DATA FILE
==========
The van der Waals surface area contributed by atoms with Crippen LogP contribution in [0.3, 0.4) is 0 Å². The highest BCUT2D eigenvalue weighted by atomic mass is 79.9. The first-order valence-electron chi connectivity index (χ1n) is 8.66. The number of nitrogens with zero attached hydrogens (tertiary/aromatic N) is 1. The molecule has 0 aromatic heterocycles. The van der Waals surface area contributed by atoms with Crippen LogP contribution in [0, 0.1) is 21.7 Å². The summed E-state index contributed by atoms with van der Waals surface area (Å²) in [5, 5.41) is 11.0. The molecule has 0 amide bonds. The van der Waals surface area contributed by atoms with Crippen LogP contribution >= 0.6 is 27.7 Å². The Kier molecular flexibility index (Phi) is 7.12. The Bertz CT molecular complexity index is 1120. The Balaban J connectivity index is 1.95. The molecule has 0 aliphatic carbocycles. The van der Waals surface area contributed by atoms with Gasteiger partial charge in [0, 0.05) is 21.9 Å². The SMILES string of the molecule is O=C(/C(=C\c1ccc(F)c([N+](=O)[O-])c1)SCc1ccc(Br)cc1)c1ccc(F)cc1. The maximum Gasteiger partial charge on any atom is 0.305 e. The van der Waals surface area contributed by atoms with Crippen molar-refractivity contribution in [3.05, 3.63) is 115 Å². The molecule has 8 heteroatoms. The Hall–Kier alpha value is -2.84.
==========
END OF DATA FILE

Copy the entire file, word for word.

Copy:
The van der Waals surface area contributed by atoms with Crippen LogP contribution in [0.3, 0.4) is 0 Å². The highest BCUT2D eigenvalue weighted by atomic mass is 79.9. The first-order valence-electron chi connectivity index (χ1n) is 8.66. The number of nitrogens with zero attached hydrogens (tertiary/aromatic N) is 1. The molecule has 0 aromatic heterocycles. The van der Waals surface area contributed by atoms with Crippen LogP contribution in [0, 0.1) is 21.7 Å². The summed E-state index contributed by atoms with van der Waals surface area (Å²) in [5, 5.41) is 11.0. The molecule has 0 amide bonds. The van der Waals surface area contributed by atoms with Crippen LogP contribution >= 0.6 is 27.7 Å². The Kier molecular flexibility index (Phi) is 7.12. The Bertz CT molecular complexity index is 1120. The Balaban J connectivity index is 1.95. The molecule has 0 aliphatic carbocycles. The van der Waals surface area contributed by atoms with Gasteiger partial charge in [0, 0.05) is 21.9 Å². The SMILES string of the molecule is O=C(/C(=C\c1ccc(F)c([N+](=O)[O-])c1)SCc1ccc(Br)cc1)c1ccc(F)cc1. The maximum Gasteiger partial charge on any atom is 0.305 e. The van der Waals surface area contributed by atoms with Crippen molar-refractivity contribution in [3.05, 3.63) is 115 Å². The molecule has 8 heteroatoms. The Hall–Kier alpha value is -2.84.